The inciting events are setoff by a rather unwise decision made by the Covenant's inexperienced captain (the spectacularly nut-less Billy Crudup); rerouting them for a different planet, because of its immediate proximity and supposed similarity to Earth's atmospher. Hell quite quickly breaks loose once they land, compounded by the mostly anonymous crew’s rather dumb decisions. I laughed during Prometheus, when a renowned scientist decided to take his helmet off after surveying a strange-world’s atmosphere for 15 minutes; these morons don’t even put their helmets on on the way out the door.  Other similarly brilliant choices are made, such as their propensity for wandering off solo, and firing a shotgun at an advancing Xenomorph when in it is in front of some rather obviously explosive barrels.

The brilliance of the first two Alien films was that, next to Sigourney Weaver, the monsters were the co-star. They were an omnipresent dread, so terrifying that we were left thinking about them even when off-screen; as if they were at all times crawling in an air-duct towards the heroes. Covenant makes the unfortunate decision of putting the creatures on the sidelines. Depicted mostly as a side-effect of genetic and evolutionary meddling, the Aliens are not the primary threat in the grand scheme of things. Even the requisite cat and mouse chase through the corridors of the ship, feels rushed and completely anti-climactic; as if those of us who waited 20+ years for another decent Alien movie, weren’t looking forward to that exact moment. The parts of Covenant that do focus on the title-creature feel borrowed from the other films in the series, and often times it’s not even borrowing the best parts. Unlike the original film, the Xenomorph is over exposed, puzzlingly-visible, seen clumsily descending ladders over a CCTVcamera.  Unlike Aliens, where the dumb-ass expendable characters all unceremoniously dispatched in one terse 5-minute sequence, here they hang around to be killed one by one, sadly never hearing one of their cohorts so much as use their name. Even the late, great Bill Paxton’s grunt character was smart enough to turndown such surefire suicide-missions; greeting a chance to go outside and manually repair a cooling tower with the brilliant retort: “oh yeah..sure, with those things running around? You can count me out.” Even the criminally underrated Alien 3 lends some of its relentless bleakness, but the stakes of this film and the character’s reactions never quite allow the nasty-tone to take hold.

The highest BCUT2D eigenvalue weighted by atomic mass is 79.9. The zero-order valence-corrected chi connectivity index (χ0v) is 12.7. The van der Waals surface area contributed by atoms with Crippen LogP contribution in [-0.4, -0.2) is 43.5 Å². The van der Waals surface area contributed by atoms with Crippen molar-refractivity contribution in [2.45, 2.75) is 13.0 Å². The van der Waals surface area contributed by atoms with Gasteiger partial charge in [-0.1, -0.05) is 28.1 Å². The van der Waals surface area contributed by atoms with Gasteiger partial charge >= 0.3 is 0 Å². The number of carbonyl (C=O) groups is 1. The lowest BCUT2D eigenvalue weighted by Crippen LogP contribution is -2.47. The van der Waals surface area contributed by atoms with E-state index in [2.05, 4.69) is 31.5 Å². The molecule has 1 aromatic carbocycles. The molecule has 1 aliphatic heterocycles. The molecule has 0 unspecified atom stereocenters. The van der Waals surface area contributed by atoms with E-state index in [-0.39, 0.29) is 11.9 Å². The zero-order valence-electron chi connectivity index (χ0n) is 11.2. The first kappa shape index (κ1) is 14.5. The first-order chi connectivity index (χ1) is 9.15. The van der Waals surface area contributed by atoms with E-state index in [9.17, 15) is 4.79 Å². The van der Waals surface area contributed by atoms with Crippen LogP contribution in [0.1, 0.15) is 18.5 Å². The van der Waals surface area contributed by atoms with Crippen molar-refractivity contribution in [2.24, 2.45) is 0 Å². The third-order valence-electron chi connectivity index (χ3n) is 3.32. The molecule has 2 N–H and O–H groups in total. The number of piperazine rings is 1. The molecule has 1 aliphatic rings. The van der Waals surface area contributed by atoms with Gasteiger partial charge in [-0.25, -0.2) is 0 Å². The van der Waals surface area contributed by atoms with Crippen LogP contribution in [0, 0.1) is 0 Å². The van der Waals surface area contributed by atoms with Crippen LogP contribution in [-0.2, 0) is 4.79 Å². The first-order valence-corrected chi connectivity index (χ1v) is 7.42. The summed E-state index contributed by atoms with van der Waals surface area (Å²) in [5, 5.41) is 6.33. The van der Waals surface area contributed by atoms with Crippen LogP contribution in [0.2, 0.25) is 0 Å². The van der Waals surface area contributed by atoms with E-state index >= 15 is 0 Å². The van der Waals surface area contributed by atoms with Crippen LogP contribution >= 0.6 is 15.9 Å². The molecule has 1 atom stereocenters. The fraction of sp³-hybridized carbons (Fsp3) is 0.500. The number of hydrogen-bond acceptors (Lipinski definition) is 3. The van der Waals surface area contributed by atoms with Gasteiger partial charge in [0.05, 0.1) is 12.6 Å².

Alien Covenant is not total waste, there’s a couple of sequences in particular that pulsate; including a kick-ass set-piece aboard an escaping shuttle; which features Daniels dangling from a bungee outside trying to shoot a moving target crawling around the exterior. That scene and a few others play like gangbusters on a big screen. Unfortunately there’s simply not enough tension and not enough attention paid to the Covenant crew, to really get our hearts pounding. The film is instead distracted by ideas already explored in much better and worse Ridley Scott movies. If Sir Ridley wanted to make a film focusing on the ramifications of creation, both of the human race and the devils spawned from it, as well as the dynamic between the Replicants err I mean synthetics and their view of humanity, then he should’ve just directed the goddamn Blade Runner sequel we’re getting this year, that no one asked for. There are 2 more Alien movies set to follow this one, but if they are going to continue to explore these well trodden themes to diminishing returns, well you can count me out.